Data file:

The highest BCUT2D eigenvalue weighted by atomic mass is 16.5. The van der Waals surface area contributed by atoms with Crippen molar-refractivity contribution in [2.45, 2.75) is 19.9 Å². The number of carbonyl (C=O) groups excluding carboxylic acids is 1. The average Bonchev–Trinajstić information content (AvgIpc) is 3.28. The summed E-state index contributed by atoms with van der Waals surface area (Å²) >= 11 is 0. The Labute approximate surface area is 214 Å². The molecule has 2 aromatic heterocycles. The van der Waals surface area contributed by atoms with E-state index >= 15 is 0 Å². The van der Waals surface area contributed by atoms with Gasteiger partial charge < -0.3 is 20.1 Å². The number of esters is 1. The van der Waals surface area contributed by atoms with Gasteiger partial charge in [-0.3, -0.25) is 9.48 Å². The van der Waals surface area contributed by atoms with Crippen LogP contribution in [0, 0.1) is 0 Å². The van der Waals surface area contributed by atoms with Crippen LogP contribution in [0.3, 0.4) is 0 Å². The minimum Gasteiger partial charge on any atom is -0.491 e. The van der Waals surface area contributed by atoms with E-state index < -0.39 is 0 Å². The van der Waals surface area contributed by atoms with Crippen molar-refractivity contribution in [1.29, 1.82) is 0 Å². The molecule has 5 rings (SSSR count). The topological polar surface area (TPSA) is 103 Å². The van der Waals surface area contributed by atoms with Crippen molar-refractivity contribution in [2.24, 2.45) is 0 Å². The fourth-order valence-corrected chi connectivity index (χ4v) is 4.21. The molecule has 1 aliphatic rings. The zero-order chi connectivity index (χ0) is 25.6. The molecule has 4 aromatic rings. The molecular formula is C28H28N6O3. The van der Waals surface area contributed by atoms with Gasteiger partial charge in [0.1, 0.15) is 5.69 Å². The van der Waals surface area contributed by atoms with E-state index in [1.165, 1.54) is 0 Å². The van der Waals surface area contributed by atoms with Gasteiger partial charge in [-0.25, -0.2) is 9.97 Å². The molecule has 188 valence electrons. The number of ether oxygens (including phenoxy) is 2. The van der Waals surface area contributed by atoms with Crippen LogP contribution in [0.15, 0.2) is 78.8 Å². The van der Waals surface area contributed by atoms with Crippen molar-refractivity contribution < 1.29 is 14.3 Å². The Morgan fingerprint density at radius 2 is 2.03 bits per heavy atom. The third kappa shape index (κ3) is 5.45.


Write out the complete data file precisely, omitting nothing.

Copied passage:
The highest BCUT2D eigenvalue weighted by atomic mass is 16.5. The van der Waals surface area contributed by atoms with Crippen molar-refractivity contribution in [2.45, 2.75) is 19.9 Å². The number of carbonyl (C=O) groups excluding carboxylic acids is 1. The average Bonchev–Trinajstić information content (AvgIpc) is 3.28. The summed E-state index contributed by atoms with van der Waals surface area (Å²) >= 11 is 0. The Labute approximate surface area is 214 Å². The molecule has 2 aromatic heterocycles. The van der Waals surface area contributed by atoms with E-state index >= 15 is 0 Å². The van der Waals surface area contributed by atoms with Gasteiger partial charge < -0.3 is 20.1 Å². The number of esters is 1. The van der Waals surface area contributed by atoms with Gasteiger partial charge in [-0.3, -0.25) is 9.48 Å². The van der Waals surface area contributed by atoms with Crippen LogP contribution in [0, 0.1) is 0 Å². The van der Waals surface area contributed by atoms with Crippen LogP contribution in [0.3, 0.4) is 0 Å². The minimum Gasteiger partial charge on any atom is -0.491 e. The van der Waals surface area contributed by atoms with E-state index < -0.39 is 0 Å². The van der Waals surface area contributed by atoms with Crippen molar-refractivity contribution in [1.29, 1.82) is 0 Å². The molecule has 5 rings (SSSR count). The topological polar surface area (TPSA) is 103 Å². The van der Waals surface area contributed by atoms with Crippen molar-refractivity contribution in [2.24, 2.45) is 0 Å². The fourth-order valence-corrected chi connectivity index (χ4v) is 4.21. The molecule has 1 aliphatic rings. The zero-order chi connectivity index (χ0) is 25.6. The molecule has 4 aromatic rings. The molecular formula is C28H28N6O3. The van der Waals surface area contributed by atoms with Gasteiger partial charge in [0.1, 0.15) is 5.69 Å². The van der Waals surface area contributed by atoms with E-state index in [1.165, 1.54) is 0 Å². The van der Waals surface area contributed by atoms with Gasteiger partial charge in [-0.25, -0.2) is 9.97 Å². The molecule has 188 valence electrons. The number of ether oxygens (including phenoxy) is 2. The van der Waals surface area contributed by atoms with Crippen LogP contribution in [0.15, 0.2) is 78.8 Å². The van der Waals surface area contributed by atoms with Crippen molar-refractivity contribution < 1.29 is 14.3 Å². The Morgan fingerprint density at radius 2 is 2.03 bits per heavy atom. The third kappa shape index (κ3) is 5.45.